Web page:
One in a thousand baby green sea turtles lives to become an adult. Sea turtles face many challenges in trying to survive. Here’s how they get their start in life.
At night, baby green sea turtles scurry to the ocean from the deep hole they dig out of. They hatch from eggs deposited by their mother (also at night) on a sandy beach above the high tide line. The small, white eggs are buried in a blanket of sand to keep them warm and hide them from predators. The eggs are left alone to incubate for 50 -70 days.
The temperature of the nest determines the sex of the turtles. Warmer eggs become males; cooler eggs become females. Both males and females can dig out of the same nest, because the temperature can vary in different parts of it.
The hatchlings hurry to the ocean in the dark when it is less likely that they will be eaten by crabs or shore birds like gulls or herons. Most babies do not make it to the ocean. Even if they safely make it to the water, they could be eaten by birds hovering above the waves or predatory fish lingering close to shore.
Green Sea Turtle Life Stages
Young green sea turtles spend the first three to five years of their lives in deeper waters. They are carnivores, eating fish eggs, molluscs, jellyfish, worms, sponges, algae, crustaceans and small invertebrates.
Adults green sea turtles spend most of their time in shallow coastal waters with lush seagrass beds. They are herbivores, relying on food such as sea grasses and algae. Adults are at home in coral reefs, salt marshes and near shore grass beds. In these habitats they have lots of food and protection from predators and rough ocean waves.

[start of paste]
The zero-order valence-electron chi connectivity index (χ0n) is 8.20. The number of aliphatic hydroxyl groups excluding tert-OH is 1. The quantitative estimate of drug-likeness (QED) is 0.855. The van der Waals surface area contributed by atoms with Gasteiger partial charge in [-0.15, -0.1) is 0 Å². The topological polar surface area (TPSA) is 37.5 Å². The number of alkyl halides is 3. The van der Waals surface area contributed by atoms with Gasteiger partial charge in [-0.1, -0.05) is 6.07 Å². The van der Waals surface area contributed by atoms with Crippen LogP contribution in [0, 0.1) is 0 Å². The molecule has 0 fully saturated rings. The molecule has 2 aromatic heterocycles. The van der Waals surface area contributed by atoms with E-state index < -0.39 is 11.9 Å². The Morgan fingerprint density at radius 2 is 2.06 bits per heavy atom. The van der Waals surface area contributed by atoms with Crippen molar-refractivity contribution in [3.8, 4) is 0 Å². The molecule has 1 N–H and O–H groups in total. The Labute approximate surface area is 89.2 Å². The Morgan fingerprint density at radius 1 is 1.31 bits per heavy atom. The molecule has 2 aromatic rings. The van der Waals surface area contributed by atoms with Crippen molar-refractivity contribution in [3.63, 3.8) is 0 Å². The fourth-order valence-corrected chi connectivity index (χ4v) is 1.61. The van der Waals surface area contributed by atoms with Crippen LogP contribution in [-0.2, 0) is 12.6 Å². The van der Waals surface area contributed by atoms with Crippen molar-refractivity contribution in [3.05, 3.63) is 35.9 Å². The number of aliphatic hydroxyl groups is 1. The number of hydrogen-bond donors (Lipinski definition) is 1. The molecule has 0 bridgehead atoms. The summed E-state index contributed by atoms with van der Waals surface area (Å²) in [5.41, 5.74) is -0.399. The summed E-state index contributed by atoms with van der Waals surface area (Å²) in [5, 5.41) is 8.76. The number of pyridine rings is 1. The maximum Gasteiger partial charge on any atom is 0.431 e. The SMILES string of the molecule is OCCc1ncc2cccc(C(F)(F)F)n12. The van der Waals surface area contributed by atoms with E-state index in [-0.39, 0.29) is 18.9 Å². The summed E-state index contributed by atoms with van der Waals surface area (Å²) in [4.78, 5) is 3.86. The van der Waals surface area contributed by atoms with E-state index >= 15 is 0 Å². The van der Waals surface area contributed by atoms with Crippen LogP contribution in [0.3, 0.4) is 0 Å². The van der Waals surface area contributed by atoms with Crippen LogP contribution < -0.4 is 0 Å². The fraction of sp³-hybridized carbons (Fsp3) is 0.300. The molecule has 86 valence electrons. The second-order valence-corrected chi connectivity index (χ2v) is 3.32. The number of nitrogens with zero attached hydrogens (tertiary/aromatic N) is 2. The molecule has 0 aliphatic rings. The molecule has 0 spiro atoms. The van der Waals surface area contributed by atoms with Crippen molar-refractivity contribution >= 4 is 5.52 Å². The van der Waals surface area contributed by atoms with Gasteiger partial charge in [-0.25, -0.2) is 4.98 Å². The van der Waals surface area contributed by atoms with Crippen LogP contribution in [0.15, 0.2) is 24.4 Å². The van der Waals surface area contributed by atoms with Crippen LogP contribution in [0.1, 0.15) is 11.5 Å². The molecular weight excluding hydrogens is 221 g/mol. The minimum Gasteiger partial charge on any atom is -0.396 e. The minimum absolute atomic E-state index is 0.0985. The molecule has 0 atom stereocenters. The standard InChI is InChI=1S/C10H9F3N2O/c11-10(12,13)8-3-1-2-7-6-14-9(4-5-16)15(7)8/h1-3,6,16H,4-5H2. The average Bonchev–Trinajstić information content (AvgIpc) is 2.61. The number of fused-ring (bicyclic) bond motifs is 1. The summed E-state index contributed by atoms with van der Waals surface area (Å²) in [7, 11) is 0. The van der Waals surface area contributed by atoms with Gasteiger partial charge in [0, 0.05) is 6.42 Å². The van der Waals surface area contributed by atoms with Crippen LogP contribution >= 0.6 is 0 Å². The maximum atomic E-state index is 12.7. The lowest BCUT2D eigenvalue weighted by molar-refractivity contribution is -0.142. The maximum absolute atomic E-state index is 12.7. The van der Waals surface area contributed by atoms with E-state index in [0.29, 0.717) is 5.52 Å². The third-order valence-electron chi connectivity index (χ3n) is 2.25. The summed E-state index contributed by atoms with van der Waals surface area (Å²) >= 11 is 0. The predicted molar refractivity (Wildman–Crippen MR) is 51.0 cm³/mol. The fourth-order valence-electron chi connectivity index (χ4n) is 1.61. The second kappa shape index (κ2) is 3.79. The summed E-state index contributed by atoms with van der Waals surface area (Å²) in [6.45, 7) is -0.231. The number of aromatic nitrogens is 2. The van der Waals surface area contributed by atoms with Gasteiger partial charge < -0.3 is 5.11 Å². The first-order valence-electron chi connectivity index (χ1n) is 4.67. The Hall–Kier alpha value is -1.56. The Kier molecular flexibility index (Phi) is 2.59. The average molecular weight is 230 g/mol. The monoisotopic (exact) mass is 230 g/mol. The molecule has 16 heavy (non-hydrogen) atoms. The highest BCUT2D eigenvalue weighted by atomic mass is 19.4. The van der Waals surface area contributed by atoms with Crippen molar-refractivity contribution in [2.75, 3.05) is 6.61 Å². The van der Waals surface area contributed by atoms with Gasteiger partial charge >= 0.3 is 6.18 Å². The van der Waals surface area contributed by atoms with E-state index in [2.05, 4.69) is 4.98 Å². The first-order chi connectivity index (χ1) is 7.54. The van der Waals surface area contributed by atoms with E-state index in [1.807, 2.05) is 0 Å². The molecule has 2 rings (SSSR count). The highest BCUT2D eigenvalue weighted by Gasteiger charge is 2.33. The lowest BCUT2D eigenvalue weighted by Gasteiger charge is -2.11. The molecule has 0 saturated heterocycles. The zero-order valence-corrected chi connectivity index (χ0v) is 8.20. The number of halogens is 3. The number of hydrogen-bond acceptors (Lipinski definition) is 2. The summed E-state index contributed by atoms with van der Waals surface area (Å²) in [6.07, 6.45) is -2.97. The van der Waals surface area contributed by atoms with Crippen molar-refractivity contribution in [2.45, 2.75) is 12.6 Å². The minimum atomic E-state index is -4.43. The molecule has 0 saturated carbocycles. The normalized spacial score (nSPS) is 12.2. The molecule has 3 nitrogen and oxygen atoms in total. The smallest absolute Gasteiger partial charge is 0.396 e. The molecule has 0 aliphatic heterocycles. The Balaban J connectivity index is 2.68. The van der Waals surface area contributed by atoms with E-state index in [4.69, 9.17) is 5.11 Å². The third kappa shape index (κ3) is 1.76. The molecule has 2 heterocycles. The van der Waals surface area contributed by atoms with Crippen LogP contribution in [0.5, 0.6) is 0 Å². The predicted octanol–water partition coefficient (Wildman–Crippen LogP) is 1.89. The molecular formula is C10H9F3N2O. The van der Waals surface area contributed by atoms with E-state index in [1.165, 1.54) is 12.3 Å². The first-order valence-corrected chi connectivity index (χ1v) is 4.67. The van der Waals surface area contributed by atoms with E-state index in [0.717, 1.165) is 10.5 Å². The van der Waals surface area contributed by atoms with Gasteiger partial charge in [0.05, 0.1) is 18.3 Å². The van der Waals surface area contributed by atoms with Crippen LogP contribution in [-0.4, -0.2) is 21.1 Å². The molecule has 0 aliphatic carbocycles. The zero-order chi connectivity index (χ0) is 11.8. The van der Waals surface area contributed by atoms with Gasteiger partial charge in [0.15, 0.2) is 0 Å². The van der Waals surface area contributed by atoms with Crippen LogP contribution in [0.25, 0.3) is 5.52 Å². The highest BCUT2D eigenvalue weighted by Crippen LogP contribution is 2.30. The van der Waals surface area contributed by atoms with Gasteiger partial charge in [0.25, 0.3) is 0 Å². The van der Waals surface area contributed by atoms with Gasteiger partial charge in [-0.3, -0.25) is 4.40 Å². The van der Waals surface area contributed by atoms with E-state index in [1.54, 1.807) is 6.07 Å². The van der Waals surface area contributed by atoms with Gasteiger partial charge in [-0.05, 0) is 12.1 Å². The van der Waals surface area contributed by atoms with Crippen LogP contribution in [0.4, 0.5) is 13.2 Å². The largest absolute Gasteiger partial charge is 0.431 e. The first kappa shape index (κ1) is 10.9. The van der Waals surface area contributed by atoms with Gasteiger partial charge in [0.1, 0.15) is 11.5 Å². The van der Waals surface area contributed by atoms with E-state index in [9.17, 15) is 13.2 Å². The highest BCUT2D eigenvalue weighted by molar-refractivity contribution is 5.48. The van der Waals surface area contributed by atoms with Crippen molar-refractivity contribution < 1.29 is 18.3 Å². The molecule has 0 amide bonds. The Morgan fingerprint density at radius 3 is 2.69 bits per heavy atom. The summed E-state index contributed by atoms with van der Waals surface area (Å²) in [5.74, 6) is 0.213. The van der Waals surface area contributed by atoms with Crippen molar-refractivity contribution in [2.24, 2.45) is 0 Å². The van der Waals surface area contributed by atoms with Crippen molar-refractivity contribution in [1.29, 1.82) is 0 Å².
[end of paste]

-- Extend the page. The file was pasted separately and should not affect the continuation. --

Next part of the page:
Conservation of Green Sea Turtles
Green sea turtles are endangered. They face a high risk of extinction in the wild. The turtles are protected by law in most countries. Many countries also protect their nesting areas.
Some threats green sea turtles face:
- Loss of nesting areas due to real estate development in coastal areas.
- Poaching: There is illegal trade of eggs, meat, and shells. The skin is used for shoes, belts, and bags. The meat is used to make exotic dishes like turtle soup. Turtle oil is used for cosmetics.
- Plastic and other marine debris
Help Keep Green Sea Turtles Alive
We can help green sea turtles stay alive! We can:
- read books about green sea turtles and how to help them survive.
- limit the use of plastic and recycle the plastic we use.
- buy sustainably harvested, ocean-friendly seafood.
- support organizations that help protect green sea turtles and their habitats.
- share social media posts about sea turtles and efforts to protect them.
People who live close to a sea turtle nesting area can:
- join a beach clean up.
- volunteer for a turtle watch night shift.
- turn off porch lights at night.
- refrain from using flashlights or making bonfires during nesting season.
Porch lights, flashlights, and bonfires disorient hatchlings. They can head away from the ocean instead of towards it.
Green Sea Turtle Activities
Green Sea Turtle Small World
[Read more…] about Saving Green Sea Turtles